Perhaps the most fundamental change to Version 2.0 has been addressing an imbalance which led some teachers to lose sight of learning in their focus on classroom culture.  Elizabeth Green describes many charter schools as having “Cracked the code of how to get kids to behave” through techniques like those in Teach Like a Champion, but found “They were missing a vital academic ingredient.”  She quoted one principal describing a teacher as being ‘incredible’ at managing classrooms: “He invests kids wholeheartedly in what he wants kids to do…  But what we really had to work on is, ‘what are you asking kids to actually do?’ (Green, p. 229)”  Version 2.0 seeks to ensure that, within the prerequisite climate for learning, every moment is spent helping students get smarter.  Pursuing this, Lemov makes robust, nuanced arguments for demanding tasks, challenging reading and deep knowledge of topics.  New techniques like ‘Show Me’ (think hinge questions) and ‘Show Call’ are designed explicitly to promote analysis and refinement in the classroom; the centrality of academic depth runs throughout the book.

Part of teaching a technique well is to describe for learners in no uncertain terms what the skill involves, what it looks like, and how to do it (Lemov et al., Practice Perfect, p.86)”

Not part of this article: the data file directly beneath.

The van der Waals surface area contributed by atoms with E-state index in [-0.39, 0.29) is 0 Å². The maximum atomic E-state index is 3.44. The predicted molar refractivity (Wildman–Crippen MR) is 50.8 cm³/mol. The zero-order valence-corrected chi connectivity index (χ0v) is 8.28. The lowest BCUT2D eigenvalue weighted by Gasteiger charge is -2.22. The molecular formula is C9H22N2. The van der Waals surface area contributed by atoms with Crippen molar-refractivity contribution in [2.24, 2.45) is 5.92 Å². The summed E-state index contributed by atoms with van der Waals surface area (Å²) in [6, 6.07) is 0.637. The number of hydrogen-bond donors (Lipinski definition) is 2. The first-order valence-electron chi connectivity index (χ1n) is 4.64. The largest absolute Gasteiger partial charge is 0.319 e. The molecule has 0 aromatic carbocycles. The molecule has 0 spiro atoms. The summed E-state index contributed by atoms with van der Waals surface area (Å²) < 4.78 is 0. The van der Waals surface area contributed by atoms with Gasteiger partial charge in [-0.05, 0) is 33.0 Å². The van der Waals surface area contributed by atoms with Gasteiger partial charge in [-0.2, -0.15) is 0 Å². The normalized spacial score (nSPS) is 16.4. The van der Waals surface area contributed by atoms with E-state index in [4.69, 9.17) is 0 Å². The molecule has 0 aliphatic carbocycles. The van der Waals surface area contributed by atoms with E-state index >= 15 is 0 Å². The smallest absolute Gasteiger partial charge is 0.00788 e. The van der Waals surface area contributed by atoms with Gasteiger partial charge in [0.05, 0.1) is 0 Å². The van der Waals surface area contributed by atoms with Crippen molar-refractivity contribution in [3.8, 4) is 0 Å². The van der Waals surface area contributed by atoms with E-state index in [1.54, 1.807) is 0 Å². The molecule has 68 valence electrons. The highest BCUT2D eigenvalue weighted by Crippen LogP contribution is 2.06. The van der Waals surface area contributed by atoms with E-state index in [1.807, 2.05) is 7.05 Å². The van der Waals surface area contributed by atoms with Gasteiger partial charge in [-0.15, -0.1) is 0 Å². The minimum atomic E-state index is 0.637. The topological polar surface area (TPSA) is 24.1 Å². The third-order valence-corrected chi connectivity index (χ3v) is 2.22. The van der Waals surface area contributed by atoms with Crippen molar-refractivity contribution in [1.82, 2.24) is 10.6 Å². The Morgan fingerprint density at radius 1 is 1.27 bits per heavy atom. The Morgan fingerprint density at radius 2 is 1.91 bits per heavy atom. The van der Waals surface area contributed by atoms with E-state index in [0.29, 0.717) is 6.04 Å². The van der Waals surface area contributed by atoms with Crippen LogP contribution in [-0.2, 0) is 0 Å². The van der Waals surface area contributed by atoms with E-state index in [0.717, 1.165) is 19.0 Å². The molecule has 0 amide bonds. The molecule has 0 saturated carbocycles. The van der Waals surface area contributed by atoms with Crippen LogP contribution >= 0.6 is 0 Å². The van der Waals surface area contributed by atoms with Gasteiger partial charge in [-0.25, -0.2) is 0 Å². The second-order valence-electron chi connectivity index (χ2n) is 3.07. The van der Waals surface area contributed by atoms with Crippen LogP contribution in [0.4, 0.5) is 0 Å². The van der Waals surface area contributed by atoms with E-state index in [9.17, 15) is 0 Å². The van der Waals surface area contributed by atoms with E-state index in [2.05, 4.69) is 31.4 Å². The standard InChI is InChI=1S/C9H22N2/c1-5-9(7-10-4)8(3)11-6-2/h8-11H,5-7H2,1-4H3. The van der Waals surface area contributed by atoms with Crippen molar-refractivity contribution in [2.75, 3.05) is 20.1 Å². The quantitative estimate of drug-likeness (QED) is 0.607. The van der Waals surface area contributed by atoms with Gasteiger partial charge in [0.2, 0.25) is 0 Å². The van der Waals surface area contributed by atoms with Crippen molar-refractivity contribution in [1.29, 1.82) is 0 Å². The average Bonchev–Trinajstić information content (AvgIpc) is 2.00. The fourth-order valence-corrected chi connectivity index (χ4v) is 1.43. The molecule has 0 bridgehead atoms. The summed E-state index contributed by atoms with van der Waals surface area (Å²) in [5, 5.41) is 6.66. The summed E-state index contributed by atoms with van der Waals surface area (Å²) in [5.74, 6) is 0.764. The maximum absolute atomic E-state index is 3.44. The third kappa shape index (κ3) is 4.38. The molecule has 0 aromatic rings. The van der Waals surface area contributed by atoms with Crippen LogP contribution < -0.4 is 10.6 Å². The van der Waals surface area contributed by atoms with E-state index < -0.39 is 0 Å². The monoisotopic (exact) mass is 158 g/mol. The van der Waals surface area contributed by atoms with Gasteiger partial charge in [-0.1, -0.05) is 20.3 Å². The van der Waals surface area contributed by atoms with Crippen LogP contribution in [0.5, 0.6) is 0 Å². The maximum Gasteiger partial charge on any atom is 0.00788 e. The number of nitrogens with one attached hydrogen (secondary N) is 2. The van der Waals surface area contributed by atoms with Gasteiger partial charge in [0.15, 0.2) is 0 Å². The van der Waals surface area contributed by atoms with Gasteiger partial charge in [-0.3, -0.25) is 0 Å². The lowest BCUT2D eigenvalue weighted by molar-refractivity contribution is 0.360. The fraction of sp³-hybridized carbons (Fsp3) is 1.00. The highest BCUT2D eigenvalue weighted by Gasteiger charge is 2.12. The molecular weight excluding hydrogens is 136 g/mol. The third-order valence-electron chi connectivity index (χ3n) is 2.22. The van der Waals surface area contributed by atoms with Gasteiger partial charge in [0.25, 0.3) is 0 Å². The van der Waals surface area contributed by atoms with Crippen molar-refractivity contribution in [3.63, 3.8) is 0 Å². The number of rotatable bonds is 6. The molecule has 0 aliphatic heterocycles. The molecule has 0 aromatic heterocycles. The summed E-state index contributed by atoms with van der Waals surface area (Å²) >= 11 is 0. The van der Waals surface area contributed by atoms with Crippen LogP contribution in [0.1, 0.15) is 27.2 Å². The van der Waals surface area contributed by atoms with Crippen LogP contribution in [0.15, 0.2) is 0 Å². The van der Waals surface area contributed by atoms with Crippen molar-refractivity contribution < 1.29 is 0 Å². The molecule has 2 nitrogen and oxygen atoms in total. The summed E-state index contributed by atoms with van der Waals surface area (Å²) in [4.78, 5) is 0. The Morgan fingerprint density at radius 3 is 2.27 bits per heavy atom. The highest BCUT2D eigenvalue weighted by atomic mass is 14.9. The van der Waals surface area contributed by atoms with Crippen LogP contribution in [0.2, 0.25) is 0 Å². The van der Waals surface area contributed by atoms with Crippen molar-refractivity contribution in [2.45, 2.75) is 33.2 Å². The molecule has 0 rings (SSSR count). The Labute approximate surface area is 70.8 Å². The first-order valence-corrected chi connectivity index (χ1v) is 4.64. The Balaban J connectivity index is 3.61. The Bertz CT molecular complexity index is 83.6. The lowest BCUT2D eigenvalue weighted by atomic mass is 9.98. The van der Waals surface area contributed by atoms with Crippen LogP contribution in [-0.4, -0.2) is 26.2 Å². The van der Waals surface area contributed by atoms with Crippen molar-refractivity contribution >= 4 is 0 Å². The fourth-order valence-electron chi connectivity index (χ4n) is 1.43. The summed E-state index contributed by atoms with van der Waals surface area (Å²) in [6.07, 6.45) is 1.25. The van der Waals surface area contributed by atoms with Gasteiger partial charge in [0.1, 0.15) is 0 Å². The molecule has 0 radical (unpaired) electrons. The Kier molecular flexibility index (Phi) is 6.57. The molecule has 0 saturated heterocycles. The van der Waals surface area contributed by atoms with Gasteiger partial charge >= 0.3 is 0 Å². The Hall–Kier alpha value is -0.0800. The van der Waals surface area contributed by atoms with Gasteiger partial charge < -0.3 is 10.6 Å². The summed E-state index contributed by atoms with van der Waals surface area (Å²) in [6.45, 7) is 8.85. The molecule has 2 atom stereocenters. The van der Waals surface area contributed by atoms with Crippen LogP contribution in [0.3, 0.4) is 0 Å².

I’ll exemplify this with ‘Technique 39: Show Call:’ “Create a strong incentive to complete writing with quality and thoughtfulness by publicly showcasing and revising student writing (p. 290).”  I choose this example partly because it’s new to Version 2.0 and partly because although I had been doing it, the book showed me the approach and its possible applications afresh.  Lemov opens by explaining a problem I’ve experienced – great class discussion succeeded by relatively mediocre writing – and a possible solution: projecting a student’s work and evaluating it as a class.  Lemov discusses questions teachers must consider: What kind of work to show?  When in the lesson?  How many students’ work?  He goes on to offer several ways to make use of the insights gained, by asking to students to revise their answers immediately.  Next, Lemov offers phrases teachers might employ and ways to manage the process without unduly stressing students.  Finally, he suggests four ways to do this without a visualiser.  Within this text, two videos show the technique at work (example resources are provided for other techniques).  The specificity of the book’s videos and examples, such as poorly-framed learning objectives, is a powerful way of overcoming one barrier to implementation: lack of clarity how to do so.